Every time any successful steps have been made in tobacco control in the last couple of decades—whether it's smoke-free places, restricting point-of-sale advertising, increasing pricing—the same argument is always brought out: that it will increase contraband.
I've had direct conversations with my provincial counterparts in Nova Scotia who deal with contraband tobacco. They clearly say that the information given to them by front groups, such as convenience store associations, is exaggerated and doesn't match up with their data on contraband tobacco.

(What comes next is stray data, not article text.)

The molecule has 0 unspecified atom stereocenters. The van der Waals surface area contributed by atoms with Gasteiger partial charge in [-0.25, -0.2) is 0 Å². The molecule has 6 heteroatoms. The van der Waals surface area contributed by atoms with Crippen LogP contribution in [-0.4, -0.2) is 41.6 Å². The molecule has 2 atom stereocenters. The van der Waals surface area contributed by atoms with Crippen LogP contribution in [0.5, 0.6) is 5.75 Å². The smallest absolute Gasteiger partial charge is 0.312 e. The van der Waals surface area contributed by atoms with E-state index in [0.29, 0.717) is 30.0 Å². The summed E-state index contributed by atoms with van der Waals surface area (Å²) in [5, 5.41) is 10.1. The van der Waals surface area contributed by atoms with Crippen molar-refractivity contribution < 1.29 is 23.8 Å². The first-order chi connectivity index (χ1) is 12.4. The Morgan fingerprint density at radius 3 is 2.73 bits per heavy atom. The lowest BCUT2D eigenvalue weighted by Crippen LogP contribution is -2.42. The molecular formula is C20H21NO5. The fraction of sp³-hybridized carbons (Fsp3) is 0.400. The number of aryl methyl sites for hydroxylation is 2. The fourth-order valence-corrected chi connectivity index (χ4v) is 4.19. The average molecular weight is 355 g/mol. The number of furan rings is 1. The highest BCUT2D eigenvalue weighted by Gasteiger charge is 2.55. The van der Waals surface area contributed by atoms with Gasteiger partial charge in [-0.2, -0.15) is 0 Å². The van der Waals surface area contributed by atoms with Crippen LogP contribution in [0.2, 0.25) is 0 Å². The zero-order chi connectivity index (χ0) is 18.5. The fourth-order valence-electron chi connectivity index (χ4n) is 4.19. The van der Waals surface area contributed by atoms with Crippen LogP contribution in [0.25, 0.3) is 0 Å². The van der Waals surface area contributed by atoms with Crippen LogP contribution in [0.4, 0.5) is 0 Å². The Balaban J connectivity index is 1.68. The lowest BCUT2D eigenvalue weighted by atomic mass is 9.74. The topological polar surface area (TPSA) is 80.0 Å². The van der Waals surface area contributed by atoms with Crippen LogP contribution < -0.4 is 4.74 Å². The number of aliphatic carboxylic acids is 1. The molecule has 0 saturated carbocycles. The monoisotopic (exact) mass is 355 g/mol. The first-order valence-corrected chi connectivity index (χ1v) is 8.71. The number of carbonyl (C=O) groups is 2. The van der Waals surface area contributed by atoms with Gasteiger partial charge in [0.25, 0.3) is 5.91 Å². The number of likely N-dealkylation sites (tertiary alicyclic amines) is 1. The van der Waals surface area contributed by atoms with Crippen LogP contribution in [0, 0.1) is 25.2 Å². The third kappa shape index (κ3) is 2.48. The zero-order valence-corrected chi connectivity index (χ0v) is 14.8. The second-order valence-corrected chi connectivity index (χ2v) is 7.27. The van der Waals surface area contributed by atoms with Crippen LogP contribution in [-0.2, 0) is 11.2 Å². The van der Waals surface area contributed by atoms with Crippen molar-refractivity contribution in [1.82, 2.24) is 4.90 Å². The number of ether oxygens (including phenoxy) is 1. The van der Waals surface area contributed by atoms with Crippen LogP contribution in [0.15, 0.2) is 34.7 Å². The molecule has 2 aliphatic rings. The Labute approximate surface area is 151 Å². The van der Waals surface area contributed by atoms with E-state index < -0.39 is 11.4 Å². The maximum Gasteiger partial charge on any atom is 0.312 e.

I think we have to be very careful to keep contraband in the right context. It's always been thrown out as a way to delay and distract progress in tobacco control, and when those tobacco control measures have been implemented, we have not seen an increase in contraband—except in the nineties, when that contraband was being directly driven by big tobacco.